Lighting Exercise in UE4: Bright Sci-Fi Hallway

Lighting Exercise in UE4: Bright Sci-Fi Hallway

Piotr Lindner shared his approach to relighting a sci-fi hallway in UE4: color palette, lighting setup, and post-process.

Introduction

Hi. My name is Piotr Lindner. I am 37 years old and I come from Poland. I've been passionate about 3D graphics for almost 20 years. For 8 years, it has been my job. I mainly create interior and product visualizations. For the last 5 years, I have been working at a company selling storage tents. I was involved in creating tent models and graphics for the configurator on the website. I recently got fired and decided to create a portfolio from scratch to find a new job.

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The Art of Lighting

I had my first contact with lighting when I started taking photos. I was learning what shutter speed and shutter are and the relationship between them. All this knowledge helped me a lot in 3D graphics. I was encouraged to learn lighting by my dad who developed pictures from 35 mm film himself. Lighting is a special part of the 3D world. Thanks to lighting, we can create environments as we want them to be. Something that is gray and gloomy in 3D, thanks to playing with light, can become the most colorful place in the world.

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Sci-Fi Hallway Relight Exercise: Start of the Project

In order to build a portfolio, I had to start somewhere. I decided to use the scene provided by Epic and introduce a completely new atmosphere to it. I was inspired by science fiction movies – I love Ghost in the Shell, Total Recall, Player One, Alita: Battle Angel, Blade Runner, and many more. I used Pinterest to find the reference and saved the images that I liked in PureRef, a great and free program to collect photos in one space.

Colors

The end result turned out quite bright. Perhaps this is not a typical color palette for a cyberpunk world. I didn't want the colors to be that dominant in this scene, I just wanted to create a delicate atmosphere of this world.

The color palette is quite simple. These are the two dominant colors:

In addition to these two colors, there is also orange to slightly warm up the points in the scene. 
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Lighting Setup

The lighting is quite simple. There are point and spot lights. On the ceiling, I placed spot lamps with the color of light blue

Somehow for the complementary lights, I used point lights of the same color.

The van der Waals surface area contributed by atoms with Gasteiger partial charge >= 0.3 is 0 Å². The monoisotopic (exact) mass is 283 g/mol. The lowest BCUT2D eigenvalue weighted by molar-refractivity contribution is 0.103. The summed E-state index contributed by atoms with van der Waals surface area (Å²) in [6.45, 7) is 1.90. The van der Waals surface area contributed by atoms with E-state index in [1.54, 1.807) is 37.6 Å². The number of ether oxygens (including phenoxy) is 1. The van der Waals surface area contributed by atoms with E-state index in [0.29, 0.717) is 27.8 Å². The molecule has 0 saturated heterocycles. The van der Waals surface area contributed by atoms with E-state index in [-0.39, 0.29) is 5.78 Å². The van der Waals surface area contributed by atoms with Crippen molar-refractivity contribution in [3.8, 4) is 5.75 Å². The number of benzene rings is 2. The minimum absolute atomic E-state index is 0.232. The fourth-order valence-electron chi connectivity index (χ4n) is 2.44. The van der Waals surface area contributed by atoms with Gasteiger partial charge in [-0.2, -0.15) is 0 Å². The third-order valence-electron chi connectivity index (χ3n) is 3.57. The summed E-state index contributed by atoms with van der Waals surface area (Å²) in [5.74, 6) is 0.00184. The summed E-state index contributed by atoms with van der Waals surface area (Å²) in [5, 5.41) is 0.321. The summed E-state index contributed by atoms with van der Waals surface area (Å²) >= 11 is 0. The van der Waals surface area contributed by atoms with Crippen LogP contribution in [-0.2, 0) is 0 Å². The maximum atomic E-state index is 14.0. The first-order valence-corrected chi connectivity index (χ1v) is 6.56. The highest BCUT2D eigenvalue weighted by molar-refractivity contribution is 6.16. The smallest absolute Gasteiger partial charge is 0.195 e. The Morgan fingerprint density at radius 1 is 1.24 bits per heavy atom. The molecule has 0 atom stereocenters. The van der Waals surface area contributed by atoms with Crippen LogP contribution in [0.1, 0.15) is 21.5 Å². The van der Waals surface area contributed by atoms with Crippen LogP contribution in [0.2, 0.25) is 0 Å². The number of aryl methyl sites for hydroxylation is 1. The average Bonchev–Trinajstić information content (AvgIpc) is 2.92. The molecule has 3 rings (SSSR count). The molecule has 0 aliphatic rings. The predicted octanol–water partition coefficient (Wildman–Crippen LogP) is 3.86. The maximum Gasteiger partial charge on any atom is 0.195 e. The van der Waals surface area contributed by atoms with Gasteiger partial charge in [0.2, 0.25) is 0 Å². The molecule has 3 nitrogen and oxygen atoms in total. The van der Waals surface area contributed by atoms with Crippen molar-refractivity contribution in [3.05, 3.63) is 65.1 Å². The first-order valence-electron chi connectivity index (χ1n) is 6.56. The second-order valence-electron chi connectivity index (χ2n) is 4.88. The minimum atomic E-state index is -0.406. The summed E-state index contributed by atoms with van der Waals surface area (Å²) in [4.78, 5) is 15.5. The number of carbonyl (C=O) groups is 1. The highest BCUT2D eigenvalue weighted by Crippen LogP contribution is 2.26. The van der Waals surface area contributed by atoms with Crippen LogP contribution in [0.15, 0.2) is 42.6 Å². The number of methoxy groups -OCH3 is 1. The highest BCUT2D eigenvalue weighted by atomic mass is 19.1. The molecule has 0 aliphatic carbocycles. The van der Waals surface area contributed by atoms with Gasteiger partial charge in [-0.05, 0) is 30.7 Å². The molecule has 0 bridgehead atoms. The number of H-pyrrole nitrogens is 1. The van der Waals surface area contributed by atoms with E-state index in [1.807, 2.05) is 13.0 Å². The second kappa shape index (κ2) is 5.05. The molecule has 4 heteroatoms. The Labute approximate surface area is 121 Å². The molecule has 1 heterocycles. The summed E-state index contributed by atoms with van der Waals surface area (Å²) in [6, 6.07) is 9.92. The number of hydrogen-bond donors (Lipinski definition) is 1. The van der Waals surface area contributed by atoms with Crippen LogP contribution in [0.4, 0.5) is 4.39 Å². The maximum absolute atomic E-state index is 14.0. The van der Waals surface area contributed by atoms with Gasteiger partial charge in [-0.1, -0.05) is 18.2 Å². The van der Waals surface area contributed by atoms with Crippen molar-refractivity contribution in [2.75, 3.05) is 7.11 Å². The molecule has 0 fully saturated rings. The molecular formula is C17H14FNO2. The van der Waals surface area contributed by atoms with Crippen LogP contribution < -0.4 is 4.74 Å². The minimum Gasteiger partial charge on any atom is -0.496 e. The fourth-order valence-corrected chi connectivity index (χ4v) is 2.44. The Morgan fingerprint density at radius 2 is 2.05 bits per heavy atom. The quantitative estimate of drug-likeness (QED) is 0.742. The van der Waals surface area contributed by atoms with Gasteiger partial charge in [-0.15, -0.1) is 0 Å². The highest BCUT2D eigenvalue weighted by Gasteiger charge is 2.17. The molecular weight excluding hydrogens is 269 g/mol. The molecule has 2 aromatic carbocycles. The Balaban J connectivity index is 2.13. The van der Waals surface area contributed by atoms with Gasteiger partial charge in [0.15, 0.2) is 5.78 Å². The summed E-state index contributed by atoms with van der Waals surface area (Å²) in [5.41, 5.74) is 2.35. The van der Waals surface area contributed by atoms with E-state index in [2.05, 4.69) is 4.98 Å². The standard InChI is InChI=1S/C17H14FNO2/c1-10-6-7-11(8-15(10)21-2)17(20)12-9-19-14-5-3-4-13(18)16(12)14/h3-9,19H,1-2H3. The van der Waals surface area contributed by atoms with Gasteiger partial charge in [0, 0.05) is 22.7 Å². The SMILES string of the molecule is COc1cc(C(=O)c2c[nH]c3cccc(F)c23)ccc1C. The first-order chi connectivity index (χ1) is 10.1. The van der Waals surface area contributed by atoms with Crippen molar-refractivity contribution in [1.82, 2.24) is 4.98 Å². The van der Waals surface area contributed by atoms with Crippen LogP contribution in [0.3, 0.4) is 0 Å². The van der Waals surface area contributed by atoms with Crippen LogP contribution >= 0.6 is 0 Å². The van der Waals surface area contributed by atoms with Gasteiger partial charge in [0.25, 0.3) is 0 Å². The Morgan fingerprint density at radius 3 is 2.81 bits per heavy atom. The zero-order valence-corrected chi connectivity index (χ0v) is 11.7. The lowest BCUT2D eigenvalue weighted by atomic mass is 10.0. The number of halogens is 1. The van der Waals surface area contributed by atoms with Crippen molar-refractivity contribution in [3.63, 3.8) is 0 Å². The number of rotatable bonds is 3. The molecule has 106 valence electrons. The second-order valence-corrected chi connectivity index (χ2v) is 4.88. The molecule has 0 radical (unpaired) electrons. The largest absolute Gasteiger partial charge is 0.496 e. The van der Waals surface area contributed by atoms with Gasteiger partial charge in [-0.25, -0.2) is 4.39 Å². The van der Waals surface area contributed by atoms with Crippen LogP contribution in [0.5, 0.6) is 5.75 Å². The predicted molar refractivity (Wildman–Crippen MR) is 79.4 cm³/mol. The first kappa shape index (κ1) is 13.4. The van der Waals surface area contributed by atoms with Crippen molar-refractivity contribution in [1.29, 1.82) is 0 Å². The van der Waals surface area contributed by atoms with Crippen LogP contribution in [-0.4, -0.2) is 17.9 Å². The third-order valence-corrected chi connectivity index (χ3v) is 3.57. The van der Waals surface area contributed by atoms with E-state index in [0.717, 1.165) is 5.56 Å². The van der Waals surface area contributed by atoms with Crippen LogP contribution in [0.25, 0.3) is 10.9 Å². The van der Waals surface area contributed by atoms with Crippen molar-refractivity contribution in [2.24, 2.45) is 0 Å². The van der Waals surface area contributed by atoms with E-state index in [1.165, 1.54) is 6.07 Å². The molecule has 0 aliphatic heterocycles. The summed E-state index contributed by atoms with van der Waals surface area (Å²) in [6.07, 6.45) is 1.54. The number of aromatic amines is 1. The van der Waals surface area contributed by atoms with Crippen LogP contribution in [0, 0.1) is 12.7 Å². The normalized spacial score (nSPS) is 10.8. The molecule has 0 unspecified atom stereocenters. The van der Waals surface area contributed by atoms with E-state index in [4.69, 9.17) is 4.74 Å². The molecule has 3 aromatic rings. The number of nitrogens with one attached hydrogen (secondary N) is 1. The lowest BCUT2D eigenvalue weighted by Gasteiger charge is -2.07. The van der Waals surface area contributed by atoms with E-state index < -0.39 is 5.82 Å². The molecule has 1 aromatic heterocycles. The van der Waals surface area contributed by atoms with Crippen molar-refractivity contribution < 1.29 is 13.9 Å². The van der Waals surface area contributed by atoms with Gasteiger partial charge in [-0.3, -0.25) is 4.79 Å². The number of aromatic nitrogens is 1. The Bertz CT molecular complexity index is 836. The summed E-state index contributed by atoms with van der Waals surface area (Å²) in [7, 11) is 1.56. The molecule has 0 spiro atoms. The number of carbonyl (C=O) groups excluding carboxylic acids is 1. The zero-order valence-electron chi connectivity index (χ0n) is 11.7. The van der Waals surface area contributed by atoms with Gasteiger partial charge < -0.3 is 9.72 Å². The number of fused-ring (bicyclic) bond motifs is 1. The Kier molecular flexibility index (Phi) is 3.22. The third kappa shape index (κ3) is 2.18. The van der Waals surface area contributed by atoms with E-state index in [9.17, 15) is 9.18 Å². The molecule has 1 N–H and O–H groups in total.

As for the power of light, there were experiments. Thanks to the fact that I used the GPU bake, I could afford them. I set the power of the lights and baked them until I liked the result. I knew what I wanted to achieve, so there were only a few of those attempts.

Post-Process

Post-production was quite simple. The whole thing was achieved by light. For starters, I deleted all Post-Process Volume objects and added one with the Unbound option selected. This ensures that all changes made in post-production will cover the entire scene.

First, I changed the Bloom option to Convolution, and the effect looked so much better. Another thing was to set Exposure Compensation. The scene was a bit dark. I set the Minimum and Maximum Brightness to 1 thus turning off Auto Exposure.

Then I started Color Grading. Normally, I create a screenshot and in an external program, I create a LUT for UE4 but this time, I did everything within Unreal. The screenshots below show my changes made in this tab:

Educational Materials and Advice

In my studies, I mainly use YouTube and ArtStation. On YouTube, I can recommend Kemal Günel's channel. He explains the basics of lighting in a cool and accessible way. The next channel is Unreal Engine. There are quite a few great lighting webinars out there. I also recommend the engine documentation, you can learn a lot from it.

I have one tip that I always stick to. Watch the world. Take advantage of the knowledge of professional photographers and film lighting professionals. And of course, practice as much as possible.

Piotr Lindner, Environment Artist/3D Designer

Interview conducted by Arti Sergeev

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